Drilling for fish

The parade of ice fishing shacks made their way off the river last week in a solemn procession. They were in various stages of deconstruction dependent on how badly they were frozen in prior to the trek.

But this is not the end of the ice fishing season. With some bright sunny weather and several feet of ice left on area waterways, there is a steady snarl of snow machines heading out to try their luck. At the Debating Table at the Bakery in Rainy River the volume of information is unbelievable… in more ways than one.

With this past winter’s heavy snow and lots of slush on the ice the sleds have been put through some gruelling paces. Breakdowns are rampant, as are accidents. Petr Pyechuck has dedicated many hours to rebuilding the hood on his sled after a dispute with a poplar stump. Fiberglass, pop rivets, duct tape and about one hundred hours of labour was the solution as a replacement hood does not exist.

The repair lasted one ride when Pickle stopped and Petr did not.

The second rebuild relied mainly on zip ties

But the fishing is so good every patched up sled loaded to the nines with equipment has been racing out onto the ice in pursuit of that dream catch. A critical item in the kit has been an ice auger. The conversation went this way at the Debating Table when Spiker showed up with his arm in a sling and a noticeable limp.

“Man that ice is thick! Used up the full length of the main auger and the extension,” he exclaimed as he gingerly raised his cup for a slurp of hi-test.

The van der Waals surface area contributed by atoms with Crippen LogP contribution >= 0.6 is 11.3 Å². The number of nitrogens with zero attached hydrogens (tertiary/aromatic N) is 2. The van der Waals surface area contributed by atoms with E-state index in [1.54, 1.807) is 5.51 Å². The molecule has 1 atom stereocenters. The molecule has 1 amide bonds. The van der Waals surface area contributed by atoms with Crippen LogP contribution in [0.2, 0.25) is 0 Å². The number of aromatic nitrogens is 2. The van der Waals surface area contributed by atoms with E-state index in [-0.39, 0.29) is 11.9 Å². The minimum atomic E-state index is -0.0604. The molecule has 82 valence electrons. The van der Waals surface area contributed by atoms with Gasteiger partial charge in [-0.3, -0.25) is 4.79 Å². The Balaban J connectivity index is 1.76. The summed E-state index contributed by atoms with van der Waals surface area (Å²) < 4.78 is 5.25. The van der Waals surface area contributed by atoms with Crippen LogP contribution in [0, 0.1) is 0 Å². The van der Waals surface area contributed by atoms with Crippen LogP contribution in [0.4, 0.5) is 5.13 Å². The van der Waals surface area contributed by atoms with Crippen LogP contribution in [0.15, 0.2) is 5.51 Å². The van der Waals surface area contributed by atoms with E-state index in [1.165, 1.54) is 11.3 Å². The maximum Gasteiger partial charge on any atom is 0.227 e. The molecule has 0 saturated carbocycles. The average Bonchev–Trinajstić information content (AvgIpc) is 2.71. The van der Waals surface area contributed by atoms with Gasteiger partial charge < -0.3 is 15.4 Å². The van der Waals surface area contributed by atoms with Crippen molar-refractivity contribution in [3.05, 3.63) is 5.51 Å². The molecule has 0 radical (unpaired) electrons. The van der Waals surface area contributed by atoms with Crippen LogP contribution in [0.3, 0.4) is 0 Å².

“And dangerous. I was using my hi-powered portable drill and when the auger jammed, it ripped the drill handle out of my grip, swung around whacked me on the wrist and then whacked me on the shin before I could get out of the way,” said Spiker easing his leg into a more comfortable position.

“A run-away ice auger? Why didn’t it stop when your hand came off the trigger?” I wondered aloud ever eager to get the facts accurately.

“Oh I had the trigger locked down so I could concentrate on holding on,” stated Spiker as he rubbed his wrist.

“But it stopped by itself when it finally broke through the ice. But then when I pulled it out of the hole I found the shaft had fallen out of the chuck, so lost my auger… but the drill is fine,” he concluded holding out his cup for a refill.

“So that’s it for ice fishing for this year?” I queried.

“Oh no. Everyone in the gang brings an auger. They’ll spot me a hole or two. Accidents… er, I mean equipment failures do happen,” Spiker explained as all the heads around the table nodded in agreement.